British Prime Minister Winston Churchill gestures with his left hand and looks over the top of his glasses as he tells a joint session of Congress in Washington, D.C., “We take our stand at your side” on Jan. 17, 1952. He pledged that Britain will do her part in defending Europe. (AP Photo)

FILE-- In this Feb. 27, 1993 file photo, Port Authority and New York City Police officers view the damage caused by a truck bomb that exploded in the garage of New York's World Trade Center the previous day. On Thursday, Feb. 26, 2015, officials at the Sept. 11 museum will mark the 22nd anniversary of the 1993 World Trade Center bombing that killed six people and injured more than 1,000. (AP Photo/Richard Drew, File)
In 1993, a truck bomb built by terrorists exploded in the parking garage of New York’s World Trade Center, killing six people and injuring more than 1,000 others.

In this Feb. 27, 1993 file photo, Port Authority and New York City Police officers view the damage caused by a truck bomb that exploded in the garage of New York’s World Trade Center the previous day. (AP Photo/Richard Drew, File)

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**FILE**This undated file image shows an etching of astronomer Galileo Galilei. Galileo is going from heretic to hero. The Vatican is rehabilitating its most famous victim of the Inquisition, just in time for the 400th anniversary of Galileo's telescope and the U.N.-designated International Year of Astronomy next year.  (AP Photo, File)
circa 1810:  Emperor Napoleon Bonaparte (1769 - 1821) in military uniform.  Original Publication: From a painting by Delaroche.  (Photo by Hulton Archive/Getty Images)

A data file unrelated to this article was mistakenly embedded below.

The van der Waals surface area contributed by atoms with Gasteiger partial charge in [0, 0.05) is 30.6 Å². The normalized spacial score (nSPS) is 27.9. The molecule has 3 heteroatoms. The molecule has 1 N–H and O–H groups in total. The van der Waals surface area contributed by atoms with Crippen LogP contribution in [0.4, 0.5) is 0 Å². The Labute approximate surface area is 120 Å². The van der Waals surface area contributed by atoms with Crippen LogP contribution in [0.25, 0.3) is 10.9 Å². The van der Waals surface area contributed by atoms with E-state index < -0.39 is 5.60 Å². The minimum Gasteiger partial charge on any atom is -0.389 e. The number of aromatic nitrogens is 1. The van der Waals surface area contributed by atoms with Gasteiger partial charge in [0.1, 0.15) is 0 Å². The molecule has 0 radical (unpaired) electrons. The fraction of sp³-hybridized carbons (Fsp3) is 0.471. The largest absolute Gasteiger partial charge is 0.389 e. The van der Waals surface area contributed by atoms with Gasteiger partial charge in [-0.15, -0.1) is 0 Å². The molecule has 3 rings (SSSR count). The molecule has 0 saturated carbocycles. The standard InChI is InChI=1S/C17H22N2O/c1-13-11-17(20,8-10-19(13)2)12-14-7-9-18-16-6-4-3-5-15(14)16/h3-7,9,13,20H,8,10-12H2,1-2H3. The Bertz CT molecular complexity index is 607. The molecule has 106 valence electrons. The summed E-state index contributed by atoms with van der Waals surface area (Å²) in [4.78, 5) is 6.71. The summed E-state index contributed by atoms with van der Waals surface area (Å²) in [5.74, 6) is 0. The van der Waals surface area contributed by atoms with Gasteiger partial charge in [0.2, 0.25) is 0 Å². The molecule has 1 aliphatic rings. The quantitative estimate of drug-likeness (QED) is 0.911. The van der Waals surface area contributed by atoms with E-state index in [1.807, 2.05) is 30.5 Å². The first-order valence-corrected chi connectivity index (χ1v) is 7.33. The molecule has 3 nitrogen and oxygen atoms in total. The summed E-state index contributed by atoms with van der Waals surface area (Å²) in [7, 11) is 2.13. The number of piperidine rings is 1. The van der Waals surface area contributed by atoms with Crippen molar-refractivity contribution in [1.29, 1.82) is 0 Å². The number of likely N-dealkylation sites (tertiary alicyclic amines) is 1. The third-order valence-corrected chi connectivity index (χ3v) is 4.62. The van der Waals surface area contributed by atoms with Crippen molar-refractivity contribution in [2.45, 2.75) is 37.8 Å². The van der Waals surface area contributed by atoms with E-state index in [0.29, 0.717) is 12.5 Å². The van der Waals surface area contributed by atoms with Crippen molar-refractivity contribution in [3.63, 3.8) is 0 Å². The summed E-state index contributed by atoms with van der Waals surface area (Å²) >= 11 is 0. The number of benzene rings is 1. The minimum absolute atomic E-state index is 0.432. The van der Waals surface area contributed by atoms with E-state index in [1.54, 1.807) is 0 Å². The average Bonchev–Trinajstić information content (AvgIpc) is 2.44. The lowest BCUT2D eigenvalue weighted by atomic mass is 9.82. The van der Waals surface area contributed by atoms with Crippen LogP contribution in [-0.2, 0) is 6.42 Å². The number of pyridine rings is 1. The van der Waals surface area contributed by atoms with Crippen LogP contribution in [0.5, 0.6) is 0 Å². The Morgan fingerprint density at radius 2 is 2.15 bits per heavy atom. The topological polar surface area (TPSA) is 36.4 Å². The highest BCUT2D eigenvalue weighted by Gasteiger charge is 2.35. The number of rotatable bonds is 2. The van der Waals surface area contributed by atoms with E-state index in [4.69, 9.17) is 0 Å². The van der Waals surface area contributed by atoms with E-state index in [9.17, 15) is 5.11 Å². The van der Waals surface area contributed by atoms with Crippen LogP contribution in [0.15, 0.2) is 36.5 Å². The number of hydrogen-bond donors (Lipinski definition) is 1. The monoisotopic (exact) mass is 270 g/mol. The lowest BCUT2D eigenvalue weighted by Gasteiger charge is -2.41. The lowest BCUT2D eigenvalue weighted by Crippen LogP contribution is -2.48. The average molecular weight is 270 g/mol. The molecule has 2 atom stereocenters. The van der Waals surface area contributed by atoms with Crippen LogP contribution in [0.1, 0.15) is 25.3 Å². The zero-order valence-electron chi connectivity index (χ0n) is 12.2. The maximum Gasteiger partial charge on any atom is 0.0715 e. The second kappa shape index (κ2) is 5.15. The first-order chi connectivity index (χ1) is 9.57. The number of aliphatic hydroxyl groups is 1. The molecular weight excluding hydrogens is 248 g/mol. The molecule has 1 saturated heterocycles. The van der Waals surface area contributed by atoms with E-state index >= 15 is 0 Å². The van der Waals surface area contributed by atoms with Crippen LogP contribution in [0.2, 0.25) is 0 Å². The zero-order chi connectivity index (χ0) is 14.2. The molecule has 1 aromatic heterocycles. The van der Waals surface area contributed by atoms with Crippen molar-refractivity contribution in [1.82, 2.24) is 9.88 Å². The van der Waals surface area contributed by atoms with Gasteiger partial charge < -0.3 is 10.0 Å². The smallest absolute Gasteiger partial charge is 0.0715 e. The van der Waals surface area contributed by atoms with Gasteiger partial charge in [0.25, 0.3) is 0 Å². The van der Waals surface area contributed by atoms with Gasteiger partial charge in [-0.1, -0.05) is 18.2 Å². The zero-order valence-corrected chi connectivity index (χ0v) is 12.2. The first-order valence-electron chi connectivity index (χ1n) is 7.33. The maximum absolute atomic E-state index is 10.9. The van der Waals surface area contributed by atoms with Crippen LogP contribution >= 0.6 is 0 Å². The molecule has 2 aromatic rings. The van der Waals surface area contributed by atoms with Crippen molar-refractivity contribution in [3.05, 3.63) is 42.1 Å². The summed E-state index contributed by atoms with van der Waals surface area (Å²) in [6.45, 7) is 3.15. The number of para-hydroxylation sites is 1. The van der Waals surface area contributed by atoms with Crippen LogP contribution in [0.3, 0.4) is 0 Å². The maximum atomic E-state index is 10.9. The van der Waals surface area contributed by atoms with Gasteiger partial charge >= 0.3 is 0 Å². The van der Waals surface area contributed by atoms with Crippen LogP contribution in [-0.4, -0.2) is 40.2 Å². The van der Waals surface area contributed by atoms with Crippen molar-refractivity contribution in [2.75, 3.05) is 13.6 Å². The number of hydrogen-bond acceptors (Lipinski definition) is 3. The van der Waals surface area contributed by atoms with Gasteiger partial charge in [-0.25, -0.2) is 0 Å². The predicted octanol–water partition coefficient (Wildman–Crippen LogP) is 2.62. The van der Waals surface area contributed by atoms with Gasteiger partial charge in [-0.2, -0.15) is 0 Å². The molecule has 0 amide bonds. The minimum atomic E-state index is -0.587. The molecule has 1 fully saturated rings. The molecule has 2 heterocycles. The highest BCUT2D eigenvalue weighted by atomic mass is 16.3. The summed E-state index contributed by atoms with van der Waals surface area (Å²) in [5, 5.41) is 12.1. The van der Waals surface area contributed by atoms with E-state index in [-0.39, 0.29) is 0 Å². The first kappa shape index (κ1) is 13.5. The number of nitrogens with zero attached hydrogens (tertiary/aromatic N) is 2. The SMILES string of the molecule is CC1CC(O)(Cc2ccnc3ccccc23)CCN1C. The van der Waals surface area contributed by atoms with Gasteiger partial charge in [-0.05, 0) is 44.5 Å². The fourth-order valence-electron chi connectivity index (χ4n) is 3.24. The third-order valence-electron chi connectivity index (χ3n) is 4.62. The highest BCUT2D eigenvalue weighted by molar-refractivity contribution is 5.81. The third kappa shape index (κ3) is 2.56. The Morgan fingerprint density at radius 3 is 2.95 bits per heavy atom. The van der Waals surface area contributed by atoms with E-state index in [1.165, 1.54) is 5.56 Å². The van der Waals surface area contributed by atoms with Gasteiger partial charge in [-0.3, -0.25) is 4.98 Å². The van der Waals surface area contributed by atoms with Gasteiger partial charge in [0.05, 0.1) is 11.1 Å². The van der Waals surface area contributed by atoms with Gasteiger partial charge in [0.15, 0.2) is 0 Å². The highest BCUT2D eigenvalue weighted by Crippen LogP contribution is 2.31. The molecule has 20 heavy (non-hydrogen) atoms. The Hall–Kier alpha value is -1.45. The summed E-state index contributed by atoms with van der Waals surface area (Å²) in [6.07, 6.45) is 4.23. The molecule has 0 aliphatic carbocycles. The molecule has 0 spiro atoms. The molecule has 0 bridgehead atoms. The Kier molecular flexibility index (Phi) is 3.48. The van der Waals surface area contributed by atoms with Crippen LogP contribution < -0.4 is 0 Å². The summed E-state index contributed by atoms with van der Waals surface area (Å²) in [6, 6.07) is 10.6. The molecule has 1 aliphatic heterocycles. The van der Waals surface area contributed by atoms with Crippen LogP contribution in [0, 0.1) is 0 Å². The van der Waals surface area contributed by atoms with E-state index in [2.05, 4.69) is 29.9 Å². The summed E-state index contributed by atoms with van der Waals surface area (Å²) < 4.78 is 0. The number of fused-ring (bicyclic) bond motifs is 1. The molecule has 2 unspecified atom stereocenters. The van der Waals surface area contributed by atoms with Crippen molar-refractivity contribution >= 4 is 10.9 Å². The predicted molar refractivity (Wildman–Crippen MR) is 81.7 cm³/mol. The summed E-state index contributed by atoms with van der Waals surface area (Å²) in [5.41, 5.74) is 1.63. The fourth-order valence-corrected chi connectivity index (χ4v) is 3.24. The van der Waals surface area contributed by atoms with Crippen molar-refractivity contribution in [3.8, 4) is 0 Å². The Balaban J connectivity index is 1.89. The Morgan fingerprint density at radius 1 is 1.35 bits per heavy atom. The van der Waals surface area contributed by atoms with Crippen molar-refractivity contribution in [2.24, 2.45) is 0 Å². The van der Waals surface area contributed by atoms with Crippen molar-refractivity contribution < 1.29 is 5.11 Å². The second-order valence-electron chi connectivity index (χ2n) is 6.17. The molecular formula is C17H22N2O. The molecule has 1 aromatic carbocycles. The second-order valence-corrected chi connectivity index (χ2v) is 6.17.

The Pedro Miguel Locks of the Panama Canal are pictured under construction in the Panama Canal Zone on June 9, 1912.  The 51-mile-long canal, which opened on Aug. 14, 1914, was comprised of six locks and became a short-cut for sea passage between North and South America.  At a cost of $352 million, the construction utilized some 40,000 workers under the direction of engineer George Washington Goethals. (AP Photo)
FILE - This Oct. 22, 2012, file photo shows a view from the South Rim of the Grand Canyon National Park in Arizona.(AP Photo/Rick Bowmer, File)
FILE - This Aug. 15, 1995 file picture shows String Lake with snow-covered mountains in background at Grand Teton National Park, Wyo. Glaciers on the iconic Teton Range are shrinking, researchers say, joining a growing list of glaciers in North America and beyond that are losing their surface area and potentially reducing the water supply for nearby regions. (AP Photo/Douglas C. Pizac, File)
British Prime Minister Winston Churchill gestures with his left hand and looks over the top of his glasses as he tells a joint session of Congress in Washington, D.C., “We take our stand at your side” on Jan. 17, 1952. He pledged that Britain will do her part in defending Europe. (AP Photo)
FILE-- In this Feb. 27, 1993 file photo, Port Authority and New York City Police officers view the damage caused by a truck bomb that exploded in the garage of New York's World Trade Center the previous day. On Thursday, Feb. 26, 2015, officials at the Sept. 11 museum will mark the 22nd anniversary of the 1993 World Trade Center bombing that killed six people and injured more than 1,000. (AP Photo/Richard Drew, File)

Today is Tuesday, Feb. 26, the 57th day of 2019. There are 308 days left in the year.

Today’s Highlight in History: